Press release 22/09/2014 Stroud Against The Cuts
Contact: James Beecher
or Caroline Molloy 07931 302507.
Summary: Tenants affected by the bedroom tax may have a chance to reclaim their arrears if they act quickly, campaign group Stroud Against the Cuts have discovered, through working with affected tenants. The issue is growing in seriousness, with around 350 tenants affected, most in mounting arrears, and 18 already having been served with repossession orders, thus facing serious threat of eviction. Campaigners have also discovered that SDC has also handed back government money offered to help tenants in arrears, even as some tenants have been refused access to this money (1).
At last week’s SDC Housing Committee (2) Stroud Against the Cuts campaigner and Green councillor for Stroud Central Cllr Caroline Molloy highlighted a national test case that could potentially give Stroud social housing tenants the opportunity to reclaim all their arrears – but only if they submit a formal appeal to the Council’s Housing Benefit Department within the next month.
Local campaigners have learned from national campaigners that other councils are taking more robust action to help tenants affected by the bedroom tax. Some have made it easier for people to get the government financial assistance that is available, or have reclassified very small rooms so that they are not inappropriately referred to as ‘spare bedrooms’.
James Beecher pointed out that last year SDC said: “The reclassifying of properties was found to be inappropriate for a number of reasons and was dismissed as an option… We do not regard any Council properties in Stroud to have such an anomaly. (3)” But Beecher said: “I was disgusted to discover that the very first tenant who approached Stroud Against the Cuts had a ‘spare room’ so small that, if she let it out to a lodger as the council advised, she would be breaking housing law.” (4)
Another tenant, Vanessa d’Esterre, a Stroud mum affected by the bedroom tax, said: “Since April 2013 my housing benefit payments have been reduced by just under £130 per month, leaving me to make up the shortfall. As a result, I have had to cut back to the point where I am eating once a day. I have also had to withdraw from my University studies. The financial stress has added to my already existing post-traumatic health issues. I am prepared to move, and have advertised continuously on 'Home Swapper' for the past three years, but there aren’t enough properties available and too many tenants are trapped by debts – often caused by the bedroom tax.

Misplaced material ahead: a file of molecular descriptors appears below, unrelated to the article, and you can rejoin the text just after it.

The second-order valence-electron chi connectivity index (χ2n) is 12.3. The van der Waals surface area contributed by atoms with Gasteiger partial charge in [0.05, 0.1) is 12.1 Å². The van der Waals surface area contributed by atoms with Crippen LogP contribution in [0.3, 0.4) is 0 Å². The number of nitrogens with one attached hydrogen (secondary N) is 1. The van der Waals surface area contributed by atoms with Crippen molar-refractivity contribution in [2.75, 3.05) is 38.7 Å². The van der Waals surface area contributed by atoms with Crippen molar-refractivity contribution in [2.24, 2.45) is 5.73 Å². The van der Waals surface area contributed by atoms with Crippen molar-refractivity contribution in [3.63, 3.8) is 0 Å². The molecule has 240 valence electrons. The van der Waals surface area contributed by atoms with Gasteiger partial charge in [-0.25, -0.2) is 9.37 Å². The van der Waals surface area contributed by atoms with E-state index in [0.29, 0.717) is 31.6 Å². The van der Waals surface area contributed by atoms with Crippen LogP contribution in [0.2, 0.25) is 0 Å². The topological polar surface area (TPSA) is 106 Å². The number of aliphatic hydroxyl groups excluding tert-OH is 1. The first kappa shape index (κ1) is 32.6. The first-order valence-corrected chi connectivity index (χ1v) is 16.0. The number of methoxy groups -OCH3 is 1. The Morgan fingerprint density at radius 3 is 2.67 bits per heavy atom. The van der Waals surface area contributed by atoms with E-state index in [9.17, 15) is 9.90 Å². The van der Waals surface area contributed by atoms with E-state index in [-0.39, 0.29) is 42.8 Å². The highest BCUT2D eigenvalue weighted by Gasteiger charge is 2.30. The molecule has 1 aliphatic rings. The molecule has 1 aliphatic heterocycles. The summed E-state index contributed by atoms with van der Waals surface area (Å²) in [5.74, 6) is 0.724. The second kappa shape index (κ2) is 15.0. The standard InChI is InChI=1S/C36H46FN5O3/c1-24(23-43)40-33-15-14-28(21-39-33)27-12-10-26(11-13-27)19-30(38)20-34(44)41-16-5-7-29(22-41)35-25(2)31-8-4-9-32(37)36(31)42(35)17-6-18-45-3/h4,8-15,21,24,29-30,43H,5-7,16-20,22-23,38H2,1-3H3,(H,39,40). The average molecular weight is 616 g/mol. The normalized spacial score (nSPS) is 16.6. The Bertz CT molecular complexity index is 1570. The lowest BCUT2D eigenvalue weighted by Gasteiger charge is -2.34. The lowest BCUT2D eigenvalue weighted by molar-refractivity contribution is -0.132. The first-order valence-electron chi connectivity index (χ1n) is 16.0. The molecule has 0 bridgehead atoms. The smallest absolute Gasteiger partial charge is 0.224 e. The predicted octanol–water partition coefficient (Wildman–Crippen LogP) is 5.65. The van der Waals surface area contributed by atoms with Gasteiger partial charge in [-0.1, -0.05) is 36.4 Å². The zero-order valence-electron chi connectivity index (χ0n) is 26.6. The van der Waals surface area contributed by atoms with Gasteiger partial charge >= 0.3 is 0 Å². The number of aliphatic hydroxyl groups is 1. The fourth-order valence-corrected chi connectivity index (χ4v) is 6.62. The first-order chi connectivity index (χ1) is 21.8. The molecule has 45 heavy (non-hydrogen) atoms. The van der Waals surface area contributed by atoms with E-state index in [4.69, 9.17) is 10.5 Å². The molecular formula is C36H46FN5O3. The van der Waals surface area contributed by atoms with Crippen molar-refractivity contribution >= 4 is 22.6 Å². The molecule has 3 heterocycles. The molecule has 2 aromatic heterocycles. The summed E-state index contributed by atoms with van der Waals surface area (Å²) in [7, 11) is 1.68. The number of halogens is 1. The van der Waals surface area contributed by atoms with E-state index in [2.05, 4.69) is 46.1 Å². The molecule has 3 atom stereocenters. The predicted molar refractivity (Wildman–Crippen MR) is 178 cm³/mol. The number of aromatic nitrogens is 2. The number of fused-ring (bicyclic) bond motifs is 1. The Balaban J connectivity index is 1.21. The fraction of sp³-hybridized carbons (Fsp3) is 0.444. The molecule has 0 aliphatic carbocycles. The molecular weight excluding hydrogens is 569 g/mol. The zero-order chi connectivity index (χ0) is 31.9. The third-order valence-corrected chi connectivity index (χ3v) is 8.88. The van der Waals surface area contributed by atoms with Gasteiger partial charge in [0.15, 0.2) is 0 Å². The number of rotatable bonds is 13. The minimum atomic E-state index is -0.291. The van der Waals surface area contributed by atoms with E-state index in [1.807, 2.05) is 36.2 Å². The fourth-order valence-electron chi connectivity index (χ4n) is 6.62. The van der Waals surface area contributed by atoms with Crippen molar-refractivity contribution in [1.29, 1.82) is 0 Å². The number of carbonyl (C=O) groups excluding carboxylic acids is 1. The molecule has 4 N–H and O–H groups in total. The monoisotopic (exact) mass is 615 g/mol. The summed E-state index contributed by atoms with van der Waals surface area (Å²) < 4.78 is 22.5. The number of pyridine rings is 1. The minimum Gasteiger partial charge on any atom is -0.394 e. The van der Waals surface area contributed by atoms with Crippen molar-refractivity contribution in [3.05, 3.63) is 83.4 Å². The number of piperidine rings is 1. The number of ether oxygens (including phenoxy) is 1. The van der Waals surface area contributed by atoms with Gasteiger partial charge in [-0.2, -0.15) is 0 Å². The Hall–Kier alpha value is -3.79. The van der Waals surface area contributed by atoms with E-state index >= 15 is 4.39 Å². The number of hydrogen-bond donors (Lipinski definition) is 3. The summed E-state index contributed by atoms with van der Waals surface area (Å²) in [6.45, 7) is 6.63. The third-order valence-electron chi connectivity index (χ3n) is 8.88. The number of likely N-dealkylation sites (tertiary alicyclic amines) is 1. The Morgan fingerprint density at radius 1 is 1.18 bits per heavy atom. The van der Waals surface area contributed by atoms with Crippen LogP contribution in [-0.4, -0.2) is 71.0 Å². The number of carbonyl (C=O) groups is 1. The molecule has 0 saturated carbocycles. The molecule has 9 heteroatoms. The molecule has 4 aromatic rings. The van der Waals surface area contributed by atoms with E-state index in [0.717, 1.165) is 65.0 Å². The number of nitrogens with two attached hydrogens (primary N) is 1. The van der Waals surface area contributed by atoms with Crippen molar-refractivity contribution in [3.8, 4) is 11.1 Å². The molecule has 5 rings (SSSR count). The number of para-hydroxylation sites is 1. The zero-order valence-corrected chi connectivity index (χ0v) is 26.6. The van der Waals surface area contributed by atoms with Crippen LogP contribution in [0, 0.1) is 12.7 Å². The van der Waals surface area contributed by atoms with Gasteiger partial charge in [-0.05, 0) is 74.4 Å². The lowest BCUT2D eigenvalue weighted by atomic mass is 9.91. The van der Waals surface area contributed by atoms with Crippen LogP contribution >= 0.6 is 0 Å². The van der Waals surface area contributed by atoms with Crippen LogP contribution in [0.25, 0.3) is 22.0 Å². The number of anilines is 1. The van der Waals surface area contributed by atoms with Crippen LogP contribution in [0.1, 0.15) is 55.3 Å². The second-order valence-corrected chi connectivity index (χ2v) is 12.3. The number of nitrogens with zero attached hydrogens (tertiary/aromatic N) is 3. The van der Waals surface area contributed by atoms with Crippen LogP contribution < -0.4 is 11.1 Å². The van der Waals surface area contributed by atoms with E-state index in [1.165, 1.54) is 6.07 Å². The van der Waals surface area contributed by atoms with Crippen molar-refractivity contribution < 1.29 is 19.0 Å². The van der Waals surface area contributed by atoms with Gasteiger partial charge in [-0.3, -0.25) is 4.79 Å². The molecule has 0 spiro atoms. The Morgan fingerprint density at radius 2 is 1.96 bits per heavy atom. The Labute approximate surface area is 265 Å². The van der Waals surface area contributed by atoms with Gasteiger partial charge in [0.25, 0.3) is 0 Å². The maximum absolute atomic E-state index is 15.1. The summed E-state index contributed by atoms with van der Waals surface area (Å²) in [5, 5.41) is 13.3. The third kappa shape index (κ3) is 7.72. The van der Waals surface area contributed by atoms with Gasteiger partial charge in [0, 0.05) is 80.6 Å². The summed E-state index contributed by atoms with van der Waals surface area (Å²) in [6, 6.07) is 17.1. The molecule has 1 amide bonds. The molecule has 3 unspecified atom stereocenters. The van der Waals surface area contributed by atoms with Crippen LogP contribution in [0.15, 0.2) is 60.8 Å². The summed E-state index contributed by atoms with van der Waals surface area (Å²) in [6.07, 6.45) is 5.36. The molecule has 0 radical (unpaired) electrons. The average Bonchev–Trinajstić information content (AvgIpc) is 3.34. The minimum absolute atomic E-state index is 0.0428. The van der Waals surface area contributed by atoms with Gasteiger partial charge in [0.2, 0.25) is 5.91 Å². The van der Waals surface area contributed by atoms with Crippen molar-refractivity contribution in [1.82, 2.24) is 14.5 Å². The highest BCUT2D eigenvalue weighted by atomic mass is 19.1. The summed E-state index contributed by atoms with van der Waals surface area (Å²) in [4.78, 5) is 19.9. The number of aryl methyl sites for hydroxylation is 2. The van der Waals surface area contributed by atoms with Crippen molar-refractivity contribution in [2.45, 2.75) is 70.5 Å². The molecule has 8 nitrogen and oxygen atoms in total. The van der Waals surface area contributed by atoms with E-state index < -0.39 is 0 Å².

I wasn’t aware that I had a right to appeal the decision to reduce my housing benefit – but I will be doing so as soon as possible.”
The Housing Committee agreed to Cllr Caroline Molloy’s request that the council urgently deliver an overdue report on how it administers the bedroom tax. Cllr Molloy also asked the council to write to all tenants affected by the bedroom tax, advising them of their rights to appeal and the importance of doing so in the next month. She advised the housing committee that this could well happen at no cost to the council as potentially arrears could be backdated by central government in such cases.
Cllr Molloy said: “I was disappointed that the Housing Committee declined to discuss the issue further at this time, but I will continue to work with council officers, campaigners and local agencies to urgently notify tenants of their right to appeal. I am also pushing the council to measure and reclassify any small rooms, or those which have reasonable alternative use.”
James Beecher said: “We urge people affected by the bedroom tax to get in touch in the next month so we can help them appeal against decisions to reduce their housing benefit. Tenants have nothing to lose by appealing – but a chance of winning their arrears backdated, particularly if their spare room is too small, if someone has a disability, caring responsibilities, or has experienced domestic violence.”
If any tenant needs help with filling in their appeal form, there is guidance and the official GL24 form (5) on the Stroud Against the Cuts website, or they can contact Cllr Molloy on 07931 302507.
Notes for editors:
1. Stroud District Council was, like all councils, given a pot of money from central government to help
tenants hit by the bedroom tax (‘Discretionary Housing Payment’), but Cllr Molloy has discovered
that the council failed to give it all to tenants and ended up giving much of the money back to
government, even as some tenants who applied have been refused support and are now in serious
2. The Housing Committee meeting, held on Tuesday 16th September, can be watched online here:
http://www.strouddc.public-i.tv/core/portal/webcast_interactive/134380. Cllr Caroline Molloy speaks
regarding the Bedroom Tax from 19:35 (or 15 minutes into the webcast).
3. See the Briefing Note “Supporting Tenants through Welfare Reform”, produced for the SDC Housing
Committee meeting on 19 September 2013: http://connect.strouddc.publici.tv/document/Ag10_Task_and_Finish_Briefing_Note_to_Hsg_Committee.pdf
4. See paragraph 326 of the Housing Act 1988, which details that a room under 70 sq. ft. is only
deemed a suitable as a bedroom for a child under 10. The room of the affected tenant in Stroud was
measured by a SDC Housing Officer at 3.067m x 2.052m or 6.293m2. This equates to 67.737 sq ft,
under the ‘space standard’.
5. The ‘Appeal a Benefit Decision’ GL24 form is available www.stroudagainstcuts.co.uk.